The Rabbi's Study

Spiritual Beings in a Physical Experience

The Rabbis taught that there are ten reasons why a person contracts tzara’at: idolatry, sexual immorality, murder, desecrating God’s name, cursing in God’s name, stealing from the public, stealing something belonging to someone else, arrogance, gossip, and viewing others in an unnecessarily negative light.

While often translated as leprosy, tzara’at was a growth that afflicted skin, hair, clothing, and stone walls. It is a source of ritual-impurity, and Parashat Metzora explains the ritual procedures of how to restore a status of ritual-purity after tzara’at. The only places in the Torah that we see tzara’at, other than descriptions of its occurrence and the rituals to address it, is when Moshe is speaking with God at the burning bush, and when Miriam is punished for speaking ill of Moshe and his wife.

For the Rabbis, tzara’at is always a physical manifestation of a psycho-spiritual challenge. And science confirms, time and time again, that our emotional and spiritual state has a direct impact on our physical experience. Seemingly, then, the idea of the rituals is to help a person transition back into physical, emotional, mental, and spiritual health after this experience. The rituals involve sacrifices, and sacrifices take physical resources. The question emerges a few different places in the Torah regarding sacrifices, what happens when someone needs to bring a sacrifice but lacks the resources to do so?

In this Torah portion, it says: “If a person is dal, and their means are insufficient…” (Lev. 14:21).  A number of commentators note that the word dal, often translated as “poor,” is not a word used in reference to financial status; rather, it is a word used for physical status. Perhaps we could best translate it as, “infirm.” So the question must be asked, why, if the Torah is clearly speaking of financial means does it use a word in reference to physical well-being?

The Natziv notes in his commentary that most sacrifices that a person might need to bring throughout the course of a year, a person waits until they go to Jerusalem for a pilgrimage festival and makes all of their sacrifices while they are there, rather than going to the Temple each time they need to make a sacrifice. However, with this particular sacrifice one does not have the luxury to wait, he also notes that were one to be in a state of poverty while experiencing the affliction, but then came into wealth when at the time they bring their sacrifice, would they bring the alternative offering as they were in a state of poverty when they experienced their affliction or a full offering because they are in a state of security at that moment?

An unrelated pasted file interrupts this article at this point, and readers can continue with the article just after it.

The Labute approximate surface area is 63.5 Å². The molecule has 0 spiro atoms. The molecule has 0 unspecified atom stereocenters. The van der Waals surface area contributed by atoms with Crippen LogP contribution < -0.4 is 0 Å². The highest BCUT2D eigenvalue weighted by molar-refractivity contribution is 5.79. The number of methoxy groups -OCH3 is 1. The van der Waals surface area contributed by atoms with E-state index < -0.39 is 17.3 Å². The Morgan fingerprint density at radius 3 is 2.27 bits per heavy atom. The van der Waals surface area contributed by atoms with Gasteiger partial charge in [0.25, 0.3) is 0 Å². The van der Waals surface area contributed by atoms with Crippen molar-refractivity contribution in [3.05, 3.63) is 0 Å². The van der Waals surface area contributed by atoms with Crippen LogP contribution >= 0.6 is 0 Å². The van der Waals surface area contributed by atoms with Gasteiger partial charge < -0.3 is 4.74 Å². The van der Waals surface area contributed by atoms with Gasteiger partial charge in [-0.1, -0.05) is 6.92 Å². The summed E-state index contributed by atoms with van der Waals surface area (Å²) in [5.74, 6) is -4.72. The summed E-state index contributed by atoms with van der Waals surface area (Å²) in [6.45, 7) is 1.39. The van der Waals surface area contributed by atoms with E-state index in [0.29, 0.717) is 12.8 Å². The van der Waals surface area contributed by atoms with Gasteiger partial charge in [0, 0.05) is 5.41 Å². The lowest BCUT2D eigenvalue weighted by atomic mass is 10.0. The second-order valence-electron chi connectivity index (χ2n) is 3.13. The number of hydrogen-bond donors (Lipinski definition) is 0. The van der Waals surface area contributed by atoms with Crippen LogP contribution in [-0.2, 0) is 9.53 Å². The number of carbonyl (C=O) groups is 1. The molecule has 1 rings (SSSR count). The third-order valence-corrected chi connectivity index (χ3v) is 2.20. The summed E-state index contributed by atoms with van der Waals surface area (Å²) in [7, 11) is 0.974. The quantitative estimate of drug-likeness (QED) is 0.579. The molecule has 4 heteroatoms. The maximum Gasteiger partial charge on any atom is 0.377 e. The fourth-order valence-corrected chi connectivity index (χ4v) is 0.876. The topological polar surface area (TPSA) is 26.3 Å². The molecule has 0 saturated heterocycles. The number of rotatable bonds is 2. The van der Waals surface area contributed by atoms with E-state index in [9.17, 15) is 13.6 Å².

Perhaps this insight gives us an understanding why the Torah is using language of physical infirmity when it is discussing financial insecurity. Did Miriam receive tzara’at as a divine punishment for arrogance, gossip, and viewing others in an unnecessarily negative light? Or did she allow the resentment and anger to fester within her until it festered upon her? Did Moshe receive tzara’at as a sign of divine power? Or did he experience the stress of his divine-appointed mission so acutely that it manifested upon him? Is the person in a state of financial lack being given a subsidy to make it easier for them to participate? Or is the Torah acknowledging that the stress and anxiety of financial poverty leads to physical infirmity?

This, to me, serves as a reminder that we interact with people who are suffering, and that suffering has internal ramifications for the sufferer, and it also can have external ramifications which then impact how others interact with that person. The Torah does not engage in language of tzara’at as a possibility, rather it seems to express it in terms of inevitability – when you experience tzara’at, as opposed to if you experience it. The rituals of removing the ritual-impurity of tzara’at are a reminder to all of us that we never fully know the internal suffering of another human being, nor can we be certain of the cause of their external suffering. It is therefore our responsibility, each and every one of us, to muster extreme empathy, compassion, and understanding for every person we encounter.

After all, suffering is inevitable in life, be it internal or external, and we need to rely on community to heal our afflictions.

Sharing is caring

Check out the "Rabbi's Study" archive for Rabbi Goldstein's previous posts.